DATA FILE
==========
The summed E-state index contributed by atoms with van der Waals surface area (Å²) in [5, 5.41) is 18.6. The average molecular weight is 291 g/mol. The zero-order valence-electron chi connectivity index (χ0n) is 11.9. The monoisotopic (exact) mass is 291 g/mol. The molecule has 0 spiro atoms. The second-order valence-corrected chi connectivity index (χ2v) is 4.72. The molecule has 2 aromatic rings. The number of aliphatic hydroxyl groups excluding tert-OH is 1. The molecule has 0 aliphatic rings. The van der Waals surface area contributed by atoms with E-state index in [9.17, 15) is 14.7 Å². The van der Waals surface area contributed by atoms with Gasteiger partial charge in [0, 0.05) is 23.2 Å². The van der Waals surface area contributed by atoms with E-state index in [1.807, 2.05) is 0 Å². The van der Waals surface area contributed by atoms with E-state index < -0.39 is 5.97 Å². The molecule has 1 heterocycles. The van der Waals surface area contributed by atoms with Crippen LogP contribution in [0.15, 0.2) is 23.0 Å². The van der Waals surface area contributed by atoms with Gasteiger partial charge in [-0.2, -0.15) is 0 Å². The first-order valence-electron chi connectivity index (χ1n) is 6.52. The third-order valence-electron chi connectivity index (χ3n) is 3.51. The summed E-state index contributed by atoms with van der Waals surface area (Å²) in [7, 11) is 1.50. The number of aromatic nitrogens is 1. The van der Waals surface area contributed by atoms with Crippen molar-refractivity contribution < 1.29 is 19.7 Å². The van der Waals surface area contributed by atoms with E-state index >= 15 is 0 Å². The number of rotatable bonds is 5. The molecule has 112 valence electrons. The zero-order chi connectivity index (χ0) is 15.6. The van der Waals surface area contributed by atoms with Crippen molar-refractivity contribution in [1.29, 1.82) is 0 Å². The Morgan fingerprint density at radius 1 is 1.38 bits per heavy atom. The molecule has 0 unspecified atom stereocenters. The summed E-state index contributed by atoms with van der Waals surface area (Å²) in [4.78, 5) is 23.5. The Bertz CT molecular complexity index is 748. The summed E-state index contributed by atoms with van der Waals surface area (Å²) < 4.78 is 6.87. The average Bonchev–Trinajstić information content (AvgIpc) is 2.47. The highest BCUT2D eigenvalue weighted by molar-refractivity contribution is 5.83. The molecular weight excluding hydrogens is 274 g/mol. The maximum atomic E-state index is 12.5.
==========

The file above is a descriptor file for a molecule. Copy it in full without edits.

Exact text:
The summed E-state index contributed by atoms with van der Waals surface area (Å²) in [5, 5.41) is 18.6. The average molecular weight is 291 g/mol. The zero-order valence-electron chi connectivity index (χ0n) is 11.9. The monoisotopic (exact) mass is 291 g/mol. The molecule has 0 spiro atoms. The second-order valence-corrected chi connectivity index (χ2v) is 4.72. The molecule has 2 aromatic rings. The number of aliphatic hydroxyl groups excluding tert-OH is 1. The molecule has 0 aliphatic rings. The van der Waals surface area contributed by atoms with E-state index in [9.17, 15) is 14.7 Å². The van der Waals surface area contributed by atoms with Gasteiger partial charge in [0, 0.05) is 23.2 Å². The van der Waals surface area contributed by atoms with E-state index in [1.807, 2.05) is 0 Å². The van der Waals surface area contributed by atoms with E-state index < -0.39 is 5.97 Å². The molecule has 1 heterocycles. The van der Waals surface area contributed by atoms with Crippen LogP contribution in [0.15, 0.2) is 23.0 Å². The van der Waals surface area contributed by atoms with Gasteiger partial charge in [-0.2, -0.15) is 0 Å². The first-order valence-electron chi connectivity index (χ1n) is 6.52. The third-order valence-electron chi connectivity index (χ3n) is 3.51. The summed E-state index contributed by atoms with van der Waals surface area (Å²) in [7, 11) is 1.50. The number of aromatic nitrogens is 1. The van der Waals surface area contributed by atoms with Crippen molar-refractivity contribution < 1.29 is 19.7 Å². The van der Waals surface area contributed by atoms with E-state index >= 15 is 0 Å². The number of rotatable bonds is 5. The molecule has 112 valence electrons. The zero-order chi connectivity index (χ0) is 15.6. The van der Waals surface area contributed by atoms with Crippen molar-refractivity contribution in [1.29, 1.82) is 0 Å². The Morgan fingerprint density at radius 1 is 1.38 bits per heavy atom. The molecule has 0 unspecified atom stereocenters. The summed E-state index contributed by atoms with van der Waals surface area (Å²) in [4.78, 5) is 23.5. The Bertz CT molecular complexity index is 748. The summed E-state index contributed by atoms with van der Waals surface area (Å²) < 4.78 is 6.87. The average Bonchev–Trinajstić information content (AvgIpc) is 2.47. The highest BCUT2D eigenvalue weighted by molar-refractivity contribution is 5.83. The molecular weight excluding hydrogens is 274 g/mol. The maximum atomic E-state index is 12.5.